The original Provincetown Theater.
|Purpose||amateur productions of new, experimental theatre|
New York City
The Provincetown Players was a nonprofit theatre company started in Provincetown, Massachusetts on Cape Cod. The first modern theater devoted to producing original works by American playwrights, the company's founding has been called "the most important innovative moment in American theatre." Famed for staging the first productions of plays by several important playwrights, including Eugene O'Neill and Susan Glaspell, the group employed many other notable writers, artists, and actors.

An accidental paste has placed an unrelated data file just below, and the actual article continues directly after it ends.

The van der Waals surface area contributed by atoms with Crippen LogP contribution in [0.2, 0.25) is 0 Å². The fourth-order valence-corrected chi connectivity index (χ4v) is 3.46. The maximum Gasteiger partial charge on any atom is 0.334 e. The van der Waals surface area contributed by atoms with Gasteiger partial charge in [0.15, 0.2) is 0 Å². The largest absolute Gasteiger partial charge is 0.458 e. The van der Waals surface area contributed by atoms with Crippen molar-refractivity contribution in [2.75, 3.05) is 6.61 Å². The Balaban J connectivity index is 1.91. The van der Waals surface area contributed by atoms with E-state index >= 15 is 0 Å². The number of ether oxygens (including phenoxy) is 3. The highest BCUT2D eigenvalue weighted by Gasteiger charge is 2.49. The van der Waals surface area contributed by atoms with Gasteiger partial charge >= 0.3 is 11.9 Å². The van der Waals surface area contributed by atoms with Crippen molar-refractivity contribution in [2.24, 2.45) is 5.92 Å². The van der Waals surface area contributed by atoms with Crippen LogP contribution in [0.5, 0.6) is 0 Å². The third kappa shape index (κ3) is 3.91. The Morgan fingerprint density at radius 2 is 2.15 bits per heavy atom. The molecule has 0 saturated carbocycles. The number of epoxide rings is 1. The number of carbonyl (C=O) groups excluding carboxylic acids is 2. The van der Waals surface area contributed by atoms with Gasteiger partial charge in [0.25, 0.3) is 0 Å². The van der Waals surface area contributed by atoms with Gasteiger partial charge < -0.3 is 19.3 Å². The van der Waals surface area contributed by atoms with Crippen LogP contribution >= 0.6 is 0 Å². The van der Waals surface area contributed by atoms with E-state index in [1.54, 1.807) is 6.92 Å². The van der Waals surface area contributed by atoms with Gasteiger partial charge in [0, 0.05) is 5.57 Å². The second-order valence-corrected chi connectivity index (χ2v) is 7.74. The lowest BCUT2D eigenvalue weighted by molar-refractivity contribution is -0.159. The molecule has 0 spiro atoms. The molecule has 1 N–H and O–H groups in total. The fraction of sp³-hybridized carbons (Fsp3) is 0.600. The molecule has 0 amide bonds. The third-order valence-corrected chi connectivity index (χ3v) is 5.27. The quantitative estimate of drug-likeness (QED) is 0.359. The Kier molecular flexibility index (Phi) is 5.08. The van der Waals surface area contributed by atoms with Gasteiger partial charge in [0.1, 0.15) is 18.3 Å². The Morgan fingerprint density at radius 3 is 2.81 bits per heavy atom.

The company was founded in 1915 under the leadership of George Cram Cook. Cook and his wife Susan Glaspell left the group in 1922. It disbanded in 1929.
- Kenton, Edna. The Provincetown Players and the Playwrights' Theatre, 1915-1922. McFarland & Company (August 2004).
- Sarlos, Robert K. Jig Cook and the Provincetown Players: Theatre in Ferment. University of Massachusetts Press (31 Dec 1982).
- Glaspell, Susan. The Road to the Temple. New York: Frederick A. Stokes and Company, 1927. (A posthumous biography of Cook.)
- Carpentier, Martha C. (2008). "Susan Glaspell: New Directions in Critical Inquiry." Cambridge Scholars Publishing, pp. 2
- History of the Provincetown Playhouse
- Minute book of the Provincetown Players, Inc, 1916 Sep 04-1923 Nov 16, held by the Billy Rose Theatre Division, New York Public Library for the Performing Arts